Preserving the past: The history of Loudon Park National Cemetery
An iron fence surrounds the rows of headstones of Loudon Park National Cemetery in Maryland and formal cast-iron gates stand as centurions at the entrance. The two-story folk Victorian lodge, built in the 1890s, is a stalwart reminder of the cemetery’s past, a past that is as much a part of Baltimore’s history as it is America’s history.
Loudon Park National Cemetery, now a VA national cemetery and historical site, was originally a military cemetery established in 1862 during the Civil War. Most of its first interments came from nearby Baltimore hospitals and prisons, such as Fort McHenry. Baltimore played a modest but tangentially connected part in America’s Civil War. Despite being located less than 100 miles from the nation’s capital, no major Civil War battles occurred in Baltimore. However, as a major port city and home of the B&O railroad, it was a key transportation center during the war.
Loudon Park National Cemetery is a place that tells the story of our country’s past, and it’s a story that continues to this day. A report from the inspector of national cemeteries in 1871 cited 1,789 total interments; among them 139 “rebel soldiers, prisoners of war” who died at Fort McHenry. While today this cemetery is closed for interments, the National Cemetery Administration (NCA) protects, preserves and maintains the site, along with hundreds of other VA national cemeteries across the nation, as a part of our sacred trust.
“The mission of the National Cemetery Administration is to provide final resting places for families and to commemorate the service and sacrifice of our Veterans,” said Ron Walters, the National Cemetery Administration’s acting under secretary.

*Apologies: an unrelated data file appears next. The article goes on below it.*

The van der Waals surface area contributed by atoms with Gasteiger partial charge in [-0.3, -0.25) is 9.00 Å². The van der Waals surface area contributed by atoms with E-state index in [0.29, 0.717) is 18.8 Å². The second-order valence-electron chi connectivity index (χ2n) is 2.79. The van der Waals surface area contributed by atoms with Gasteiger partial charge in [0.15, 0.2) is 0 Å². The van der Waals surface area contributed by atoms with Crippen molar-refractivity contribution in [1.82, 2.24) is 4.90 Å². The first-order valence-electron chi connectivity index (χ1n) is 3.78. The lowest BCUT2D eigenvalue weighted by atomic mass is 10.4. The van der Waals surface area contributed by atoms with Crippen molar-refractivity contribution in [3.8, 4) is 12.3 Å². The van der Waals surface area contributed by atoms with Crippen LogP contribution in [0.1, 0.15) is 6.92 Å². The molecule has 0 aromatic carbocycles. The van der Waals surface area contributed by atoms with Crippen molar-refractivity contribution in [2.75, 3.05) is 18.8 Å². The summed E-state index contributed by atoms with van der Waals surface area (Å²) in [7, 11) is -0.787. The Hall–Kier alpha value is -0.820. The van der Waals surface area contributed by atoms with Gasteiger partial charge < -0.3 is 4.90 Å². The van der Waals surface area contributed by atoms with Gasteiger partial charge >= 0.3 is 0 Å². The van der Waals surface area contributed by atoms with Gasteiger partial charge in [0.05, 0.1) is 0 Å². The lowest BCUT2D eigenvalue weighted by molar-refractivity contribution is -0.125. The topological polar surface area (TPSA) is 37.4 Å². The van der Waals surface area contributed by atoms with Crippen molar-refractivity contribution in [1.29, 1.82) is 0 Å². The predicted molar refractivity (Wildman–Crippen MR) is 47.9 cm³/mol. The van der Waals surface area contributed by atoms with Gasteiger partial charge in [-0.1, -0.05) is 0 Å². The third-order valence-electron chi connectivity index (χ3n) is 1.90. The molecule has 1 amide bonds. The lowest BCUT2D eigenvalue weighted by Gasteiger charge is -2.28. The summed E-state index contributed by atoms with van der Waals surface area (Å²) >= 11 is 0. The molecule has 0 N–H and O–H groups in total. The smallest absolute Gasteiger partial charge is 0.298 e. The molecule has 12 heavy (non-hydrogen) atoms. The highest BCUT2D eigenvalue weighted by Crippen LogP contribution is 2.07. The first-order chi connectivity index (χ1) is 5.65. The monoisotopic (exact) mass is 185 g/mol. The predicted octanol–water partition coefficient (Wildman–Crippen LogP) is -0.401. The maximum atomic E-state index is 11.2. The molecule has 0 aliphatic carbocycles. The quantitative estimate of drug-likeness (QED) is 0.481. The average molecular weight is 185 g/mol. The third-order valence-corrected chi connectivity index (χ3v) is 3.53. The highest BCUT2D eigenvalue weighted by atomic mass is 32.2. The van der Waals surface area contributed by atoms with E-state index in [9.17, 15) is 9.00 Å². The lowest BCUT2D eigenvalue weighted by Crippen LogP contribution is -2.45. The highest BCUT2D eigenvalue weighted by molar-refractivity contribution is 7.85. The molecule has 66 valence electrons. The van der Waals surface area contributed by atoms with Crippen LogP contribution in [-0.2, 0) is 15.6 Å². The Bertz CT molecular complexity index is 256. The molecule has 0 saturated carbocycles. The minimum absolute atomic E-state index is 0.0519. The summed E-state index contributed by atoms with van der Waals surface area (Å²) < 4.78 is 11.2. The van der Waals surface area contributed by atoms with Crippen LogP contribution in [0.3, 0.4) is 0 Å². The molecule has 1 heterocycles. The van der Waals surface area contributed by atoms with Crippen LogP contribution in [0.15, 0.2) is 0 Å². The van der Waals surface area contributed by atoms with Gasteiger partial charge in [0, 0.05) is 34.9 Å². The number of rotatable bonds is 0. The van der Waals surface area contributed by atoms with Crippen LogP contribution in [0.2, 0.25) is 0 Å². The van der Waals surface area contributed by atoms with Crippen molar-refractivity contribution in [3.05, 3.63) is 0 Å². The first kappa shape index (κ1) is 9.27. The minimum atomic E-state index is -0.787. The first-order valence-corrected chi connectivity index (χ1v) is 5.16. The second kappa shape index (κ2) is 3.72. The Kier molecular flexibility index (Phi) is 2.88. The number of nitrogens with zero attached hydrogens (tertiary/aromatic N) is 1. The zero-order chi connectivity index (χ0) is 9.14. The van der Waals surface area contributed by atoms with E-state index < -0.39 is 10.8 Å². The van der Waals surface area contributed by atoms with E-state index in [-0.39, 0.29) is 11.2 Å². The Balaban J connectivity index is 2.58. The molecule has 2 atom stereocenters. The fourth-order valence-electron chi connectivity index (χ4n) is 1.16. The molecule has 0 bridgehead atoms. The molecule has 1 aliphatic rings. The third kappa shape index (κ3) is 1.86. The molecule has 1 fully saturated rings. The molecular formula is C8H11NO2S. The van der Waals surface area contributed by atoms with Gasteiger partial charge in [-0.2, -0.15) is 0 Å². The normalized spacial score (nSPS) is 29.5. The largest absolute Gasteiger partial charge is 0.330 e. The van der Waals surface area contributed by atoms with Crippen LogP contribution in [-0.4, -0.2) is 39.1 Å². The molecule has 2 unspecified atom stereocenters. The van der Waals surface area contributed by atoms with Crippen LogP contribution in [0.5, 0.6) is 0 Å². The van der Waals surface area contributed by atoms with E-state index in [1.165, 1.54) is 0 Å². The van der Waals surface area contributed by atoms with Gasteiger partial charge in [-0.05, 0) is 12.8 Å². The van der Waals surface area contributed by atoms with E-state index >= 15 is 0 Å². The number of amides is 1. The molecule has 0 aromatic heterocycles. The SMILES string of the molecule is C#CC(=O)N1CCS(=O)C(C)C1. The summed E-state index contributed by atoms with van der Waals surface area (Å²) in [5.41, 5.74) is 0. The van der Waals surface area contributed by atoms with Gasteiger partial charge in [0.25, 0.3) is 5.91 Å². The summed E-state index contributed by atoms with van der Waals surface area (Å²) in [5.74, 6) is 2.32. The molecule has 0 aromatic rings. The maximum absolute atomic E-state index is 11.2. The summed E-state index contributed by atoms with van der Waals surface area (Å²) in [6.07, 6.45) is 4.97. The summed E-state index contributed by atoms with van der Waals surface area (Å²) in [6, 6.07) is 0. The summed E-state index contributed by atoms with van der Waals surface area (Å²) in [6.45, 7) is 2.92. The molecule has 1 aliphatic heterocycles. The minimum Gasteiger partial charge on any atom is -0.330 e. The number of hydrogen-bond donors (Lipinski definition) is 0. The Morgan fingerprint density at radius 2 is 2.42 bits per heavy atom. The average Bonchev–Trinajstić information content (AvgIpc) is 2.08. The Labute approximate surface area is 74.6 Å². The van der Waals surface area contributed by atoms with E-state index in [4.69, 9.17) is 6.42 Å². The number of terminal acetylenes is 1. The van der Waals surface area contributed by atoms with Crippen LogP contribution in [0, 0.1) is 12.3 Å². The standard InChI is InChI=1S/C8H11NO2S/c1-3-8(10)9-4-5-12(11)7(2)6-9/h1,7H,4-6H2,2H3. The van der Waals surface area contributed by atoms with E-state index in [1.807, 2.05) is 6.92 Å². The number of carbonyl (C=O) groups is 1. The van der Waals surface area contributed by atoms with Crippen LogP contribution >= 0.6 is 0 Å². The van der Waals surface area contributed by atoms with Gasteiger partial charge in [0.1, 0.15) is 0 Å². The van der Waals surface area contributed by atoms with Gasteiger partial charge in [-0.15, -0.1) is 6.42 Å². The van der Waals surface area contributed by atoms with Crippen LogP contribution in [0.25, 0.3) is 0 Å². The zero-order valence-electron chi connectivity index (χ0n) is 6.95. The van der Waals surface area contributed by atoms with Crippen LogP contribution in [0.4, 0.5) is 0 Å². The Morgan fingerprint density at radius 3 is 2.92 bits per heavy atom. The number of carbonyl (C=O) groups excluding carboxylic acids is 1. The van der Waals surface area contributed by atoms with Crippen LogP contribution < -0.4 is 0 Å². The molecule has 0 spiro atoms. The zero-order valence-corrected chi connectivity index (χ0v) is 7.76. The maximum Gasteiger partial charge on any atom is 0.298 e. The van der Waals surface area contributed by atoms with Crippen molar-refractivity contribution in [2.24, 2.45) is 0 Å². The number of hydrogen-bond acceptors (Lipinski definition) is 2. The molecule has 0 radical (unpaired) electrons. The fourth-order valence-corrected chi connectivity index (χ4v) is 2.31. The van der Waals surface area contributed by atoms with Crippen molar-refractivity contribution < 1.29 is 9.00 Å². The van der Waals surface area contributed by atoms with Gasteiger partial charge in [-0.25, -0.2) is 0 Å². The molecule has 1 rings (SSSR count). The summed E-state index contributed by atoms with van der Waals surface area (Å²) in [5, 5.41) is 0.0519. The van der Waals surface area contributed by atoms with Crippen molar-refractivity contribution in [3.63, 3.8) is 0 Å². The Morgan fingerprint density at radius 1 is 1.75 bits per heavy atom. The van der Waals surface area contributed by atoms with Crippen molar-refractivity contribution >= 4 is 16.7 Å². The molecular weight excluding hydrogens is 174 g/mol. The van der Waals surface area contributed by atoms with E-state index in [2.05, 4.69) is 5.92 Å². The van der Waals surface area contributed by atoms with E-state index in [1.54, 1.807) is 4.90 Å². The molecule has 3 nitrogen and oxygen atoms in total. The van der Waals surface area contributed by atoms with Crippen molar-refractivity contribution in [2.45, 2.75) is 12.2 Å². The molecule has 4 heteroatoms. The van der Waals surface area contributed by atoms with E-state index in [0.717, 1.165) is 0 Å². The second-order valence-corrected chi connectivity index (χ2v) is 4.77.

For many who work at NCA, this mission is one that goes beyond just a sense of duty and responsibility. Shawn Graham, a public affairs specialist, explains the care of Veterans, even ones interred hundreds of years ago, is part of a personal mission for him.
“We take care of Veterans from the beginning of their enlistment until we inter them into the earth,” he said. “These people gave a part of their lives. Whether they did two or 30 years, they gave a part of their lives in service to their country. It’s a noble mission. That means a lot to me.”
Recently, service members from the Defense Information School at Fort Meade, Maryland visited Loudon Park National Cemetery to tell the story of what they learned and why the sacred trust of NCA is such a historical, and deeply American, mission.
Jessica L. Tozer, a U.S. Army Veteran (2002-2006), is the web communications officer and digital services lead for VA’s National Cemetery Administration. She was a communications specialist and content manager for the Department of Homeland Security Science and Technology Directorate from 2015-2016. From 2011-2015 she was the social media content manager and editor-in-chief for Armed with Science, the Department of Defense science and technology blog. She is a lifelong science fiction fan and a huge supporter of the Veteran community.